My published research focused on the effect of the indoor environment (specifically heat) on heuristics and cognitive performance, as well as investigated the behavioral response to the COVID-19 recommendations to avoid busy places. 

Turning Up the Heat

...makes men complain about the heat, and predict their performance will suffer, even though they are not actually performing worse. 

Women not only do not complain in 28 degrees, but they also become as risk-seeking as men.

Stroom, M., Kok, N., Strobel, M., & Eichholtz, P. (2021). Turning Up the Heat: The Impact of Indoor Temperature on Cognitive Processes and the Validity of Self-Report. Judgment and Decision Making, 16(3), 766-795.

Avoiding Busy Places During COVID-19

... is driven by game theory and social norms: highly educated people go out when they think they are the only ones. Ambiguity keeps people away, but when it seems that most people go out, everybody again follows. 

Stroom, M., Eichholtz, P., & Kok, N. (2021). Avoiding Crowded Places During COVID-19: Common Sense or a Complex Strategic Decision?. Frontiers in psychology, 12, 700640.

Eichholtz, P., Kok, N., & Stroom, M. (2020). Vermijden drukke plekken is op papier gemakkelijker dan in de praktijk. Economisch Statistische Berichten, 105(4792), 578-581. 

Current working papers examine the degree in which (environmental) factors appear to influence working from home productivity versus factors that really influence productivity. Moreover, I redeveloped and validated a productivity questionnaire to do so. Second, recollection accuracy of productivity during COVID-19 is examined. Furthermore, I lead an exploratory investigation to assess the human ability to assess risk in networks.

Bounded Rationality in Social Network Analysis 

... is suggested by our observation that people use relatively easily assessable physical characteristics, such as the shortest distance to an infected node or the ratio of infected nodes relative to all nodes, to estimate the spread via a social network. We suggest that the often-complex mental calculation of objective risk dispersion in networks is substituted by a heuristics-driven approach. 

Work with Roselinde Kessels, Ingrid Rohde, and Martin Strobel. Ready for submission

Presented at SJDM2022 - San Diego

Bounded Rationality in Social Network Analysis: How do network characteristics influence the human assessment of infection risk as network spread? (2023, Working Paper)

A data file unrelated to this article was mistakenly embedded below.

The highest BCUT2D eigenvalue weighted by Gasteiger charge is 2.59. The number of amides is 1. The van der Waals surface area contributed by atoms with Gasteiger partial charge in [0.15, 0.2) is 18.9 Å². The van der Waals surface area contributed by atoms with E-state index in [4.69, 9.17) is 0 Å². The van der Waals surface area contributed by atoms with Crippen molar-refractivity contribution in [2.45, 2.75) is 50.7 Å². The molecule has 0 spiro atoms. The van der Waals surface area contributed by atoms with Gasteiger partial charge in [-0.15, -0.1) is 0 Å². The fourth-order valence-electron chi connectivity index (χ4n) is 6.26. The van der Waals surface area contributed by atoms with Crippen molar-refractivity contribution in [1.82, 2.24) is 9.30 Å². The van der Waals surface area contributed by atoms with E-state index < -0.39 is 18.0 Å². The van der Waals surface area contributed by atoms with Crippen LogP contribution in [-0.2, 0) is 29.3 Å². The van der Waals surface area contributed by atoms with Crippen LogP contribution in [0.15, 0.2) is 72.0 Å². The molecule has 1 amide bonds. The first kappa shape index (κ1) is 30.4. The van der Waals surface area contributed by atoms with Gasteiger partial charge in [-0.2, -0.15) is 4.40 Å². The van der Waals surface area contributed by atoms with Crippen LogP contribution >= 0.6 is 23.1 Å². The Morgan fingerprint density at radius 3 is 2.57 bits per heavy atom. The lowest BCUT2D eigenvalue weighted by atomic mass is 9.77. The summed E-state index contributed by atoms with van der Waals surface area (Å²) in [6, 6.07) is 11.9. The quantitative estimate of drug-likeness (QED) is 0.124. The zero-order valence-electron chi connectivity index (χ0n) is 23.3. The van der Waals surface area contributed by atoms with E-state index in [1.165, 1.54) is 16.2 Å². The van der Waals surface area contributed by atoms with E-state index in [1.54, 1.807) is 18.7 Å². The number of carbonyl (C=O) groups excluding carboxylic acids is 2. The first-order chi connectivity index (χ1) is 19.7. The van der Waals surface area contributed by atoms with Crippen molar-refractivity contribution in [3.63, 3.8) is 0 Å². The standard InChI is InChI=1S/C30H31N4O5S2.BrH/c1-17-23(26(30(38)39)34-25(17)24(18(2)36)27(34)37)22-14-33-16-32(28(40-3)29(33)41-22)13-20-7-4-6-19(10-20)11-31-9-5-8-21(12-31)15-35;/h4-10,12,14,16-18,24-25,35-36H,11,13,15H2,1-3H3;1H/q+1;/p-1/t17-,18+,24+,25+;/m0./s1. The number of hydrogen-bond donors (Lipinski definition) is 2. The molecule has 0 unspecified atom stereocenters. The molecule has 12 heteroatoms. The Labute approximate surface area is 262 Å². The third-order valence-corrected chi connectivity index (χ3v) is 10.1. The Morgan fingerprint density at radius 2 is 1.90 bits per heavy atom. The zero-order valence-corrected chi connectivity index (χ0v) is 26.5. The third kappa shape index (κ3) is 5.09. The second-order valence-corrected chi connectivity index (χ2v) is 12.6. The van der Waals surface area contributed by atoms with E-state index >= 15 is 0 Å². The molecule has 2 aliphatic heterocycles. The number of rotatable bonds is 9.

Work Productivity and Stress Questionnaire (WPSQ)

... is needed to investigate productivity on multiple domains. I redevelop and validate a previous questionnaire (Health Work Questionnaire) into the Work Productivity and Stress Questionnaire. It shows better fitting factors, internal consistency, and reliability. As  bonus, I examine the performance of simple single-item alternatives 

Single author work.  Preparation for submission: final editing

Work Productivity and Stress Questionnaire (WPSQ): Revision and Validation of the Health Work Questionnaire (HWQ). (2023, Working Paper)

Does working from home work? 

That depends on the home. Working from home productivity depends on satisfaction with the home office climate (e.g. noise and temperature) and the hardware (e.g. chair and screen). Seemingly unbeknownst to the workers, however, opening a window improves satisfaction in both domains. 

Work with Piet Eichholtz and Nils Kok. Submitted for publication

Presented at 

UM-MIT workshop sessions - September 2022

ASSA2023 - Doctoral Poster Session AREAUE - Januari 2023

Does working from home work? That depends on the home! (2023, Working Paper)


Looking back at the present 

... implies we are underestimating how much our current state is painting our memory. I show that, looking at multiple work factors over time during the turbulent COVID-19 period, the current scores predict the recollection score better than the actual score in the past. 

Single author work.  Preparation for submission.

Looking back at the present? Recollection Bias in Self-Reports - A working-from-home case study